Do the parties have congruent sustainability objectives on matters such as energy efficiency, water efficiency, construction materials and methods, parking, green cleaning, recycling, indoor air quality, sources of energy, and hours of operation? Are they willing to commit to those objectives, or are the objectives merely aspirational? Are the objectives building-wide, or do they apply only to the individual tenant? What are the consequences of nonperformance? Who pays the various costs, which can be minor or considerable, of “greening” the building’s operations, and who gets the financial benefits, including anticipated savings in operating costs, governmental incentives and tax benefits, and potential cap and trade benefits?

The “green lease” should address and memorialize these issues, lest they be left to the legally unenforceable handshake agreement of the initial negotiators and their subsequent goodwill, selective memories, and continued personal participation. Since a commercial lease term usually lasts between five and 15 years, and whatever is written in (or omitted from) the lease will govern the parties’ relationship over that period, a party that does not address these issues at the outset may find itself unable to do much about them well into the future.

To read about how Green commercial leases provide incentives to reduce energy use and water, and increase recycling and the use of sustainable materials, read our post “Using Green Leases to Improve Building Performance.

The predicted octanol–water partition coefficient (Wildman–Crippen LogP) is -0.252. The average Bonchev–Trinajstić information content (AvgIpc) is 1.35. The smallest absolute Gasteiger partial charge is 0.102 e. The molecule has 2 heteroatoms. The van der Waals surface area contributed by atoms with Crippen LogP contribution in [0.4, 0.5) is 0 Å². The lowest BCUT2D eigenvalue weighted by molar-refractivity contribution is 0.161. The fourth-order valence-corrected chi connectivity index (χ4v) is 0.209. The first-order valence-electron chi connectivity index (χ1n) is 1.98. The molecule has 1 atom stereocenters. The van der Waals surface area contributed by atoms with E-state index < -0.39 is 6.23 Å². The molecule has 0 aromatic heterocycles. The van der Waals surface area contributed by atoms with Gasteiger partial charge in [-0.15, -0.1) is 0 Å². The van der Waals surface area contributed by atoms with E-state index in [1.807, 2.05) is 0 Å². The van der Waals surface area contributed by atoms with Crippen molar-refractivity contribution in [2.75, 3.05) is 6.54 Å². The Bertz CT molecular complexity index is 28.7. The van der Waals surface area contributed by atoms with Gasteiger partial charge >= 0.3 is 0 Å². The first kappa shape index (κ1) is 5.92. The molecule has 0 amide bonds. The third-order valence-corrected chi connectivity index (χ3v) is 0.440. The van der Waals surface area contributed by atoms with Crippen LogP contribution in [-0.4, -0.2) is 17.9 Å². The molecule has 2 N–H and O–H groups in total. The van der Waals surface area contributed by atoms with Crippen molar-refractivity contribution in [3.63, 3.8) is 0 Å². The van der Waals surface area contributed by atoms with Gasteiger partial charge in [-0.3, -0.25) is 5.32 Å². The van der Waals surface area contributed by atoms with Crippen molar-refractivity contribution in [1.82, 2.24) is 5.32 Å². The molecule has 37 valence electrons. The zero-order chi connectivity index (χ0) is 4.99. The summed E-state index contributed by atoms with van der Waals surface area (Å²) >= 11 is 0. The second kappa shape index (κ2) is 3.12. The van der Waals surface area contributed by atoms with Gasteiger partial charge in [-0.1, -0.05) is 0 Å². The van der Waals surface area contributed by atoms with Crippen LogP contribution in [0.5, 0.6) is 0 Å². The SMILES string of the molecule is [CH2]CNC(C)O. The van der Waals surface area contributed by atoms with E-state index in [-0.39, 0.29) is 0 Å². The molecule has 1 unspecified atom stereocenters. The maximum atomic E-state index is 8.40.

The leasing market has only started to respond to these initiatives. Sample form “green leases” have begun to reach the market, including this author’s “Guide To Writing A Commercial Real Estate Lease,” produced by the Building Owners and Managers Association International. But, because no two buildings, landlords, or tenants are alike, no sample form will suffice without intelligent customization. As the real estate industry recovers over the next several years—against a backdrop of continuing climate change debate and increases in energy and other operating costs—sustainability issues may assume additional prominence in lease negotiations.

© 2011, Steven Teitelbaum. All rights reserved. Do not republish.

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Author: Steven Teitelbaum (1 Articles)

Steven Teitelbaum is a Partner at Jones Day where his practice focuses on solving transactional real estate problems for owners, buyers, sellers, and users of real estate. An emerging area of his practice is environmentally sustainable real estate projects. He speaks frequently on real estate topics, particularly leasing, and has become a leading lecturer on "green" leases. Connect with Steven on Linkedin.